Job-seeking advice for college graduates
College graduates have come to the end of one journey and are ready to embark on the next. So what are next steps for a new graduate? The National Center for Education Statistics (NCES) forecasts 1,606,000 students will graduate with a bachelor’s degree in 2014. Some will continue their education, while others have already lined up a job or an internship. But what about those still seeking gainful employment? For those students, Diakon’s Human Resources staff members offer some practical advice …
• Dependability, confidence, respect for others, attention to detail and good communication skills are qualities we look for in potential employees, regardless of the position they’re seeking.
• Resumes do not need to contain “statements about objective” or personal characteristics about yourself. Start with your most recent job at the top of the page and continue in reverse chronological order. If you have had previous employment (summers, internships), the primary focus should be your work history including the name of the employer, dates of employment, the position held, and a summary of the job duties. Include any specialized skills you developed. If applicable, mention professional certifications and organizational memberships.
• Don’t write your resume in paragraph form; rather, use an outline format with bullet points (just as we’re doing). Bonus pointer: Adjust your resume based on the job for which you are applying.
• Make sure you proofread your resume. Use proper grammar, spelling and sentence structure.
• Review your resume several times before the interview so you are prepared to answer questions about it (schooling, any prior work experience). Use examples when answering questions about how you would perform on the job. For instance, you may be able to cite previous experience in other positions if that experience is relevant to the current job opening—for example, working as a food server in college may have given you insights into proper customer service).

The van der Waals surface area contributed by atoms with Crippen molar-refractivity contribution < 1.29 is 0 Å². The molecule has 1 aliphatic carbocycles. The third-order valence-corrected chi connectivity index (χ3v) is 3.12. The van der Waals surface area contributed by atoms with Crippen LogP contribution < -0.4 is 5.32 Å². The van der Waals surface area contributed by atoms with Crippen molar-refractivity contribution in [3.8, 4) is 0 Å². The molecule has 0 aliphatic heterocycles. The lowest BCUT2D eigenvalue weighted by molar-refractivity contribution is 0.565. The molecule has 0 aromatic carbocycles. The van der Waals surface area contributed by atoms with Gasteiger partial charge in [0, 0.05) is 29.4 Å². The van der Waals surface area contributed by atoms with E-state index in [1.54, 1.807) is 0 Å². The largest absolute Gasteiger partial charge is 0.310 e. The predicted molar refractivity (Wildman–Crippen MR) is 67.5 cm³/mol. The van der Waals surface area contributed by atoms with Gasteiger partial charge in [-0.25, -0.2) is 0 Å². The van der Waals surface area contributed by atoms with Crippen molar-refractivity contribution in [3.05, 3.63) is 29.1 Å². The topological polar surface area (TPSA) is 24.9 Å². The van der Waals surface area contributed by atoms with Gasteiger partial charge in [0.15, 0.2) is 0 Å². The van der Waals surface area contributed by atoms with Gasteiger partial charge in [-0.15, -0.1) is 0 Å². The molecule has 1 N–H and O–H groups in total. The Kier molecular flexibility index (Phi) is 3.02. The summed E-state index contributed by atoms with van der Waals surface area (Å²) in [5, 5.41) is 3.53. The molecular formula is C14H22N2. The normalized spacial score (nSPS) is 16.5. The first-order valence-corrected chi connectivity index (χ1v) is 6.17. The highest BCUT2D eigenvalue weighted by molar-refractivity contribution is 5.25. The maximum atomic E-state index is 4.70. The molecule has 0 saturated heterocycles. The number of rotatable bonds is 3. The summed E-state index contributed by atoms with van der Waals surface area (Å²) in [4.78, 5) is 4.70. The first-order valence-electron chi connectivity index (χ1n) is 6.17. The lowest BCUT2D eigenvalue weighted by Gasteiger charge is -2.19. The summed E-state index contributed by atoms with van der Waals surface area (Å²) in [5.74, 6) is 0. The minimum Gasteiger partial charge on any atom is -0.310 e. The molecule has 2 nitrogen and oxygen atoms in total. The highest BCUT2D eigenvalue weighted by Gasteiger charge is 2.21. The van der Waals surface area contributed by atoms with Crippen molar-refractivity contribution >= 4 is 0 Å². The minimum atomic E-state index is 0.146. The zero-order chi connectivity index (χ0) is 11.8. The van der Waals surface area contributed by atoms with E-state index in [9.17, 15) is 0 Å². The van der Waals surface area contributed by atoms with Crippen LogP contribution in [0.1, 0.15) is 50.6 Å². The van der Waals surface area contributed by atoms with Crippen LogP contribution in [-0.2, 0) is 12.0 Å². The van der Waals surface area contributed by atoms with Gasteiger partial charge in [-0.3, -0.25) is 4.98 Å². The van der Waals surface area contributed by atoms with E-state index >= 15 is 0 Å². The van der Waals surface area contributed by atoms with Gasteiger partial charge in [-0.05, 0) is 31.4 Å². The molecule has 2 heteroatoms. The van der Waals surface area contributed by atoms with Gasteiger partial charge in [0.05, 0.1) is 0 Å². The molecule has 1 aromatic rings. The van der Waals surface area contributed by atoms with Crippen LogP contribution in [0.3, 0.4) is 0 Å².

• Never express negativity about a former employer, professor, or position held.
• Use a professional email address.
• Include up-to-date professional references.
• Bring several copies of your resume with you to your interview.
• If you have the opportunity to interview, be on time for it; in fact, try to arrive 10 to 15 minutes early. Make sure you know where you are going, where to park, and how to get there. Do not bring anyone else to an interview with you (if someone drives you, have him or her drop you off or wait in the car).
• Be professional, but also be yourself. You can’t continue to pretend to be something you are not after you are hired.
• Dress appropriately for the interview and be engaged in the process.
One of the advantages of hiring you as a new graduate is the ability to train and educate you using our expectations, processes, and procedures.
• Show the interviewer you are passionate about your career possibilities. Do not indicate you are interested in this position because of salary, hours, geographic location or any other factor not directly related to the position or the company. Explain why you want to work for the company.
• Be prepared; learn a little about the organization before the interview. This will show the interviewer that you want to work for this company—and not just any company that will hire you.
• Ask thoughtful questions about the position; however, stay away from questions such as “How much sick time will I earn?” “When can I begin to use my time off?” and “What is the salary for this position?”